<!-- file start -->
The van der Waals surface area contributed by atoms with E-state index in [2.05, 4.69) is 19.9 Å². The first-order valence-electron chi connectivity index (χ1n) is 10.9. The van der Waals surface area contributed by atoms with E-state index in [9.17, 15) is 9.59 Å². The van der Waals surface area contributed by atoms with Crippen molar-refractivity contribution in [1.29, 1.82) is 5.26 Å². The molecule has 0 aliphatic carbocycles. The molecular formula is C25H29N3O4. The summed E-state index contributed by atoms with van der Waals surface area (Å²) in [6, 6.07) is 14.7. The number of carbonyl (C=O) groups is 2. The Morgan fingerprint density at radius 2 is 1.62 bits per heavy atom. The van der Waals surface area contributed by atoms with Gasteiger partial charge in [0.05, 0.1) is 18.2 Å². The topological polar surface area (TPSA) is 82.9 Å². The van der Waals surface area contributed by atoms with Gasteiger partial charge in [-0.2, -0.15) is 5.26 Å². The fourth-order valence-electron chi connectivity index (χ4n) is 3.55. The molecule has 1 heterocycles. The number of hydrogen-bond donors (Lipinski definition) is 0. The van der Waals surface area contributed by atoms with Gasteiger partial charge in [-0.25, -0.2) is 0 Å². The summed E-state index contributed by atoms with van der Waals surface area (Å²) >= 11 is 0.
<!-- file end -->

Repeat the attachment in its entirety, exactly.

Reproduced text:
The van der Waals surface area contributed by atoms with E-state index in [2.05, 4.69) is 19.9 Å². The first-order valence-electron chi connectivity index (χ1n) is 10.9. The van der Waals surface area contributed by atoms with E-state index in [9.17, 15) is 9.59 Å². The van der Waals surface area contributed by atoms with Crippen molar-refractivity contribution in [1.29, 1.82) is 5.26 Å². The molecule has 0 aliphatic carbocycles. The molecular formula is C25H29N3O4. The summed E-state index contributed by atoms with van der Waals surface area (Å²) in [6, 6.07) is 14.7. The number of carbonyl (C=O) groups is 2. The Morgan fingerprint density at radius 2 is 1.62 bits per heavy atom. The van der Waals surface area contributed by atoms with Gasteiger partial charge in [0.05, 0.1) is 18.2 Å². The topological polar surface area (TPSA) is 82.9 Å². The van der Waals surface area contributed by atoms with Gasteiger partial charge in [-0.2, -0.15) is 5.26 Å². The fourth-order valence-electron chi connectivity index (χ4n) is 3.55. The molecule has 1 heterocycles. The number of hydrogen-bond donors (Lipinski definition) is 0. The van der Waals surface area contributed by atoms with Gasteiger partial charge in [-0.25, -0.2) is 0 Å². The summed E-state index contributed by atoms with van der Waals surface area (Å²) >= 11 is 0.